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Insurance Producer's Complaint for Judicial Review of License Revocation Dismissed for Failure to Exhaust Administrative Remedies

Professional Lines Alert

February 20, 2014
Professional Lines Alert

Plaintiff insurance producer was employed by USA Retirement from 2008 through 2010, during which he obtained his insurance producer license in 2009. Plaintiff held seminars on estate planning issues and met with customers regarding estate planning issues. In March 2010, USA Retirement went into receivership when the SEC filed a complaint against the managing partners. Four customers contacted the Illinois Securities Department (ISD) and complained about plaintiff's conduct and alleged that he led them to invest in fraudulent products and caused them to lose their life savings. In June 2010, the ISD issued a temporary order prohibiting the plaintiff from selling or offering securities based on allegations of fraud. Plaintiff failed to contest that temporary order and the order became final. The Illinois Department of Insurance (IDOI) then opened an investigation on plaintiff and on March 1, 2011, revoked the plaintiff's insurance producer license. On March 25th, plaintiff petitioned the IDOI to determine whether his producer license should be reinstated. An evidentiary hearing was held on August 25, 2011, before Hearing Officer Kim during which several witnesses testified. Plaintiff appeared pro se. Kim issued an opinion on November 10, 2011, recommending that plaintiff's license be revoked and that he be fined a civil penalty of $10,000. Kim determined that because the ISD had found that plaintiff had committed fraud it was within the Director of Insurance's discretion to also revoke his insurance producer license. On January 10, 2012, the IDOI adopted Kim's factual findings and conclusions of law. Plaintiff failed to file a petition for a rehearing or to reopen the hearing pursuant to the Illinois Administrative Code. Instead on April 17, 2012, plaintiff filed an action in the Circuit Court of Cook County for administrative review. The IDOI moved to dismiss and the trial court granted the motion for failure of the plaintiff to exhaust his administrative remedies. The appellate court affirmed.

Question Before the Court and How the Court Decided It

Was the plaintiff insurance producer was entitled to bring a complaint for judicial review of revocation of his insurance producer's license by virtue of an exception to the Exhaustion of Administrative Remedies Rule?

No. The court held that the general rule is that parties aggrieved by the action of an administrative agency cannot seek review in the courts without first exhausting all administrative remedies available to them. The administrative code provided that a motion for a rehearing or a motion for reopening of a hearing shall be filed within 10 days of the date of mailing of the Director's order. Further, the administrative review law provided that unless review was sought of an administrative decision within the time and manner provided, the parties before the agency would be barred from obtaining judicial review of the decision.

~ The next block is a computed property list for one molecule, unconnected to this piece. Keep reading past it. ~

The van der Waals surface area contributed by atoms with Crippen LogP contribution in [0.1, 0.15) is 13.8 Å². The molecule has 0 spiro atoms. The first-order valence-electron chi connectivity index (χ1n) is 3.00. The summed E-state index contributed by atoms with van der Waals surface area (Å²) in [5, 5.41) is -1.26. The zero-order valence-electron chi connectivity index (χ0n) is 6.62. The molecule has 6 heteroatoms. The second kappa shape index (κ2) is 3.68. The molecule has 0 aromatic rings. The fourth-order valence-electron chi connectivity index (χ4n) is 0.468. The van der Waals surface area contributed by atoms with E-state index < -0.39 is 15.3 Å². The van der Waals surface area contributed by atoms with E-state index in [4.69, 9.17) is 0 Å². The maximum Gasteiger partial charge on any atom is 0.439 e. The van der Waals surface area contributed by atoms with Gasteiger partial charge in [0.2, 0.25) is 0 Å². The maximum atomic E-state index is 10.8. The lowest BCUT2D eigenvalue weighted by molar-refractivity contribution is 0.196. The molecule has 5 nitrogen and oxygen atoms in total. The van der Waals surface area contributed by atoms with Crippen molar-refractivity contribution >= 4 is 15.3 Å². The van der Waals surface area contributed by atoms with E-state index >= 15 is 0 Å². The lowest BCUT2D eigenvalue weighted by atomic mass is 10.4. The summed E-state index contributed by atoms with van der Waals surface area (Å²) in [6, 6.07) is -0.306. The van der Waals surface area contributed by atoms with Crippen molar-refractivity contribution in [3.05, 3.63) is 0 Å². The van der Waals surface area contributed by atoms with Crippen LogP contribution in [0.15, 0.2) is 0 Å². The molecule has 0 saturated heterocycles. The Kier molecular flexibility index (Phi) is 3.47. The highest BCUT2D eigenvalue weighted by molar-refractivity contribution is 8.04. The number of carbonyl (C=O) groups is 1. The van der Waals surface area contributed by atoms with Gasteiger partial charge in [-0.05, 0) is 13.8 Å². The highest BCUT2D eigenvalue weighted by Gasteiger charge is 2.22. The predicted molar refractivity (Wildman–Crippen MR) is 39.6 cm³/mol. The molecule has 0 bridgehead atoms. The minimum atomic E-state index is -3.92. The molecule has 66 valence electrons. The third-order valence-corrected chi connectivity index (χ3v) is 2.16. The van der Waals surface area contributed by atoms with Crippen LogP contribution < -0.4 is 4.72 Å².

An exception to this rule is where no issues of fact are presented or agency expertise is not involved. Plaintiff argued that the exception applied because the IDOI had based its revocation on hearsay statements that were improperly admitted through the testimony of the enforcement attorney from the ISD and such an evidentiary question was a legal issue that did not require the IDOI's expertise or fact-finding duties. The court, after pointing out that plaintiff failed to make the transcript of the hearing part of the court record, found that evidentiary issues such as admission of hearsay, do not fall within the exception that plaintiff raised because they were not novel and did not involve statutory construction issues. Filing for a rehearing within the 10-day period would have allowed the IDOI to reconsider such errors and allow it to use its expertise and correct its own errors.

What the Court's Decision Means for Practitioners

This case illustrates the need to get early legal advice when a government agency puts you on notice that they are intending to take action against you. Plaintiff insurance producer failed to contest the temporary order issued by the ISD finding he had committed fraud and then he appeared pro se at the evidentiary hearing convened by the IDOI where witnesses were going to give testimony on why he ought to lose his insurance producer license. He then never sought a rehearing of the order entered by the IDOI with the 10-day period in the Code. Competent legal advice may have avoided all or part of this harsh result.

Burns v. Department of Insurance, 997 N.E.2d 938 (Illinois Appellate Court, 1st District, Sept. 30, 2013)

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This alert has been prepared by Hinshaw & Culbertson LLP to provide information on recent legal developments of interest to our readers. It is not intended to provide legal advice for a specific situation or to create an attorney-client relationship.